Water managers in the Upper Colorado River Basin know the number by heart: 3,525.
It refers to an elevation, a topographic ring around the shores and walls of Lake Powell, and it signals a crisis.
At 3,525 feet above sea level, the federally owned reservoir could only spare another 35-foot drop before reaching the point where power generation at the Glen Canyon Dam becomes impossible. Below that lies a worst-case scenario known as “dead pool” where hundreds of billions of gallons of water would be trapped with no easy way to release them into the Grand Canyon below.
The reservoir is currently 40% full and its elevation is 50 feet above 3,525, but that level could be exposed in just a couple of bad snow years in the river’s headwaters, given the continued demands of the 40 million people across seven states, two countries and 29 Native American nations who rely on the river.
“Dead pool” is a stage nearly everyone who pays attention to Colorado River flows wants to avoid — from environmentalists to farmers to river runners to water managers in and outside of the basin.
The question, and the point where consensus begins to fracture, is what to do.
Many see a need to continue what’s always been done in the river basin: the hashing out of differences in board meetings and conference halls, or, more likely for the near future, Zoom meetings. Others hear a death knell for Glen Canyon Dam.
But another controversial vision has roared back to life in recent months that would upend nearly a century and a half of precedent. Hedge funds and other Wall Street interests want to rewrite the “Law of the River” in the Colorado River Basin and use the free market to solve the problem of scarcity — while potentially raking in immense profits.
The next oil?
Privatizing water resources has long been the dream of libertarian-leaning think tanks, and publications from the Financial Times to Forbes have referred to water as “the next oil.” If geopolitical conflicts and vast swaths of the global economy in the 20th century were driven by fossil fuels, some analysts predict a repeat in this century with a different commodity.
Partners at Water Asset Management (WAM), a New York-based hedge fund that invests in water around the world, have been involved with Western water since the 1990s. But as the situation in the basin grows more dire, WAM has grown increasingly vocal about the need to reform the system in the Colorado River Basin, where rising temperatures linked to the burning of fossil fuels are leading to reduced runoff. Average flows have diminished by 18% over the past two decades compared to the previous century, a trend known as the Millennium Drought.
“I have seen time and again the wisdom of using incentives that attract private-sector investment and innovation,” James Eklund, legal counsel for WAM, recently told The New York Times. “Dealing with the threat of climate change to our water requires all sectors, public and private, working together.”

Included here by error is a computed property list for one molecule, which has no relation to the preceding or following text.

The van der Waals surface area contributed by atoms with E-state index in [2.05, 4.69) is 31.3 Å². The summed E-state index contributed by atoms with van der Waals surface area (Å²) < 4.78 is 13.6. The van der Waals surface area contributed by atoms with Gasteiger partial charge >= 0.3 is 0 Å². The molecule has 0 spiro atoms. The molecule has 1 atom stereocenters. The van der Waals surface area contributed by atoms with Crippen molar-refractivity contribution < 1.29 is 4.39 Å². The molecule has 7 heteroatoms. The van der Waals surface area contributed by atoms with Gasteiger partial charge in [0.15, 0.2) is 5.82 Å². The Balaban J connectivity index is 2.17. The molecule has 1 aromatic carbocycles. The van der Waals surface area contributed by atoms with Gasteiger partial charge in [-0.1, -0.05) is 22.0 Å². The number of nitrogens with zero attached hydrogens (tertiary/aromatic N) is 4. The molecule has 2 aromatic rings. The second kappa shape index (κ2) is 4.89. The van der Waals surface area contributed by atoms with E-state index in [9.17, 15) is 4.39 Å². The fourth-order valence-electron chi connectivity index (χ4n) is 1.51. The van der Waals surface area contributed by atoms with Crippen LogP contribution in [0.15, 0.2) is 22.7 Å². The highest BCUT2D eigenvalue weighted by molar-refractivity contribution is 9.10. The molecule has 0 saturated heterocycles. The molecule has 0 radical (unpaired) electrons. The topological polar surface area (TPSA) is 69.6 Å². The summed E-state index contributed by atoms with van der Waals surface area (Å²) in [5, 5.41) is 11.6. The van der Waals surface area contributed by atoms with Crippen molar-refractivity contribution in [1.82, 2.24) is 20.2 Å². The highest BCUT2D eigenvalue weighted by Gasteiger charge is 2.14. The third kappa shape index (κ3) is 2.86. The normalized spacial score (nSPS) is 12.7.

WAM had invested $300 million in farmland in Colorado, California, Arizona and Nevada as of last year, including $16.6 million on 2,220 acres of farmland with senior water rights in Colorado’s Grand Valley just upstream from where the Colorado River crosses into Utah. So far, farming has continued on the hedge fund’s plots in the Grand Valley, and investors have said their goal is to make the agricultural techniques more water efficient.
They also expect a hefty return on investment. The hedge fund’s co-founder and president, Matthew Diserio, has called water in the United States “a trillion-dollar market opportunity.” WAM’s New York office did not respond to The Salt Lake Tribune’s request for comment.
Deane argued that commodifying water and making it a tradable asset on the market would encourage conservation, rewarding those who cut back on use and enabling them to sell it to others who would in turn be encouraged to conserve during droughts. The current system, which requires farmers to use their water right or risk losing it, can encourage waste of a limited resource.
‘A public resource’
Opening up that market cuts against deep-rooted tradition and legal precedent in Western states that guide how water is managed.
Several states in the Colorado River Basin define water as a public resource in their constitutions, and Western water law allows individuals, municipalities and companies to develop water by putting it to a “beneficial use,” be it for irrigation, drinking water or industry. Those who have been using the water for longer have priority to it under a doctrine sometimes called “first in time, first in use.”
The vast storage and transportation systems built in the Southwest to move water — from the two largest reservoirs in the United States, Lake Mead and Lake Powell, to numerous pipelines and tunnels that supply water to urban areas outside of the Colorado River Basin, like Salt Lake City and Denver — are also publicly owned.
The same report in The New York Times noted that lobbyists are pushing for the creation of private “accounts” in Lake Powell, a move that would partially privatize the federally owned reservoir. If that happened, investors could theoretically dry up farmlands, which use the vast majority of water in the basin, and store the savings in the reservoir to sell to cities during shortages. Eklund has since denied that WAM’s goal is the creation of a private account in Lake Powell, though the hedge fund has used rotational fallowing on its farmland in Arizona to divert over 2 billion gallons to an account in Lake Mead, according to a presentation one of its partners gave last year.
Detaching water rights from legally defined beneficial uses and selling them to the highest bidder aren’t easy under current laws in Utah or Colorado.
Gene Shawcroft, who was recently appointed by Utah Gov. Spencer Cox to represent the state on the Upper Colorado River Commission, wants to keep it that way. Shawcroft grew up on a small farm in southern Colorado and is the general manager of the Central Utah Water Conservancy District, Utah’s largest diverter of Colorado River water.
“I’ve been involved in water for a long, long time,” said Shawcroft. “I don’t see room for private speculation on Colorado River water — or water anywhere, for that matter.”
Shawcroft said his primary goal on the commission is to maintain the “collaboration and comity” that has guided negotiations between the Upper Basin states of Utah, Wyoming, New Mexico and Colorado, which are bound under the Colorado River Compact of 1922 to deliver a set amount of water downstream from Lake Powell. He views private water speculation as adding nothing but divisiveness.
“One of the things that is probably the most disturbing to me personally is when there are those who try to use a public resource, in this case water, for private gain in a speculative process,” he said. “I realize that if someone uses water beneficially, there can be a personal or a private gain on the use of that water. But all that happens under law, under rules, under culture that has been established for many, many years.”